One of 22 Ugandan martyrs, Charles Lwanga is the patron of youth and Catholic action in most of tropical Africa. He and his companions were pages in the court of Mwanga, the Bagandan ruler. He protected his fellow pages, aged 13 to 30, from the immoral demands of Mwanga, and encouraged and instructed them in the Catholic faith during their imprisonment for refusing the ruler’s demands. For his own unwillingness to submit to Mwanga’s demands, and his efforts to safeguard the faith of his friends, Charles was burned to death on June 3, 1886, by Mwanga’s order.

It’s hard enough to live the faith when you can do so without challenge, or even with support. But Jesus prophesied the kind of challenge Charles and his companions faced. In our Gospel today, Jesus foretells that the disciples will flee and leave him alone, which, of course, they did. They later turned back, strengthened by the Holy Spirit, and gave their lives as did Charles Lwanga and his companions.

How are we called upon to stand up for others and protect each other from the immoral onslaughts of our own time and place? Witnessing to what is right and good is often inconvenient, and for those like Saint Charles and Jesus’ disciples, sometimes dangerous. But that is what disciples do. That is our ministry, the work to which we have all been called.

The Ascension of the Lord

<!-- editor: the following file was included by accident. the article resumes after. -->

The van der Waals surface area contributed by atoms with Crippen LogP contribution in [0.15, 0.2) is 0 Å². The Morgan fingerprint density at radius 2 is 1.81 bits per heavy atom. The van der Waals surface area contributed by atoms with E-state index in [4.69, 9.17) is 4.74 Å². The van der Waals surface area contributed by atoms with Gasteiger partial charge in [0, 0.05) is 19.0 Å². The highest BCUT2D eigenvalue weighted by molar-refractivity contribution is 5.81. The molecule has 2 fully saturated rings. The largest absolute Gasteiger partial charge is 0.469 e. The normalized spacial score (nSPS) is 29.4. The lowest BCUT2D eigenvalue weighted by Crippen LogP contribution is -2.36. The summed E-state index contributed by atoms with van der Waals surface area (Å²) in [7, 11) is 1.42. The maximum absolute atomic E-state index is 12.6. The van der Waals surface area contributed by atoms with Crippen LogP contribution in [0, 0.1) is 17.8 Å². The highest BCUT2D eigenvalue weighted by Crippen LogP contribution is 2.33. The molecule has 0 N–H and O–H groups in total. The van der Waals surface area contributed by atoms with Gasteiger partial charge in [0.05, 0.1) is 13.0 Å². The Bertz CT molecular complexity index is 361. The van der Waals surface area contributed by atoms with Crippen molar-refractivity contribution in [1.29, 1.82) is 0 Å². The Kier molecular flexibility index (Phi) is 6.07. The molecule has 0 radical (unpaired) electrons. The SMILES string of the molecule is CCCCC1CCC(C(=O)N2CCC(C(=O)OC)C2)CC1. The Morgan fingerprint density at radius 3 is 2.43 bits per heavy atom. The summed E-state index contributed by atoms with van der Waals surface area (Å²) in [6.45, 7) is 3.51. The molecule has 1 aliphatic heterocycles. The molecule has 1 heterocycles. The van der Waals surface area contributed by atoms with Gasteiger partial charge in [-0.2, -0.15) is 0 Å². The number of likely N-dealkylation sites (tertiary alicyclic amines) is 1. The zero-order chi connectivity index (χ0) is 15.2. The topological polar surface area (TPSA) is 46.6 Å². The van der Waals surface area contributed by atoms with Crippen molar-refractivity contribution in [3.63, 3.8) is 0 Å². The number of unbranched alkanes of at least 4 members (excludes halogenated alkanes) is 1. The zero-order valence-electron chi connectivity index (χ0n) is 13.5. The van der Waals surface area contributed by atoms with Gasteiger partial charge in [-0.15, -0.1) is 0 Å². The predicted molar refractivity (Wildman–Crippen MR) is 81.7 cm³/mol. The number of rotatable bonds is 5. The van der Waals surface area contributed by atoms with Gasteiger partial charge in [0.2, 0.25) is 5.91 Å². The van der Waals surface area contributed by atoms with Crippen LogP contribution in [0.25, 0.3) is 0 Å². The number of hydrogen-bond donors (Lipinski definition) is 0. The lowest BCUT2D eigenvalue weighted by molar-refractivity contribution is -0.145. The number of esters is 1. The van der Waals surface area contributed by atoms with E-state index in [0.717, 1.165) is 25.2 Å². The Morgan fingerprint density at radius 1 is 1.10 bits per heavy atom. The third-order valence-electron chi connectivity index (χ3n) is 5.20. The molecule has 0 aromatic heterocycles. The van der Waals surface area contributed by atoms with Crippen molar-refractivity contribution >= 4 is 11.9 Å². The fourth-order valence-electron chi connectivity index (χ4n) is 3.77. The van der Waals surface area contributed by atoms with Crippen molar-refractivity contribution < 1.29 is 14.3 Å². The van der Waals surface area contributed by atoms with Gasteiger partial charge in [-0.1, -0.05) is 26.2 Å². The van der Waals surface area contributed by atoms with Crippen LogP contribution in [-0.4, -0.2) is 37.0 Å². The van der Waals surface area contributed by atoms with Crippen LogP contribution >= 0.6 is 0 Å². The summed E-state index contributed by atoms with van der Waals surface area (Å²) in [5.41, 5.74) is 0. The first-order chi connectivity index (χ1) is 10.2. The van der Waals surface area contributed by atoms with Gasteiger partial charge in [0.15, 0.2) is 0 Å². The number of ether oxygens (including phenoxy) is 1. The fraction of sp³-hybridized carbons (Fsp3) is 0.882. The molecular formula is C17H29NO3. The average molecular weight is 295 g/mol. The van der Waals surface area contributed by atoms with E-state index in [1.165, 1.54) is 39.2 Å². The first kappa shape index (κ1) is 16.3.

Today’s readings

For the early Apostles and disciples, today’s feast had to be a kind of “now what?” experience for them. Think about what they’ve been through. Their Lord had been betrayed by one of their friends, he had been through a farce of a trial and put to death in a horrible, ignoble way, they had been hiding in fear thinking they might be next, they had questioned what they were supposed to do without their Lord.  And then they witness the Resurrection: Christ walks among them for a time, appearing to them and making himself known. They had seen redemption of a way of life they almost had abandoned, and now, on this feast of the Ascension, their Lord is leaving them again. In our first reading from the Acts of the Apostles, you can almost feel the amazement and desperation they are experiencing as they stare up into the heavens, incredulous that their Lord is gone, again.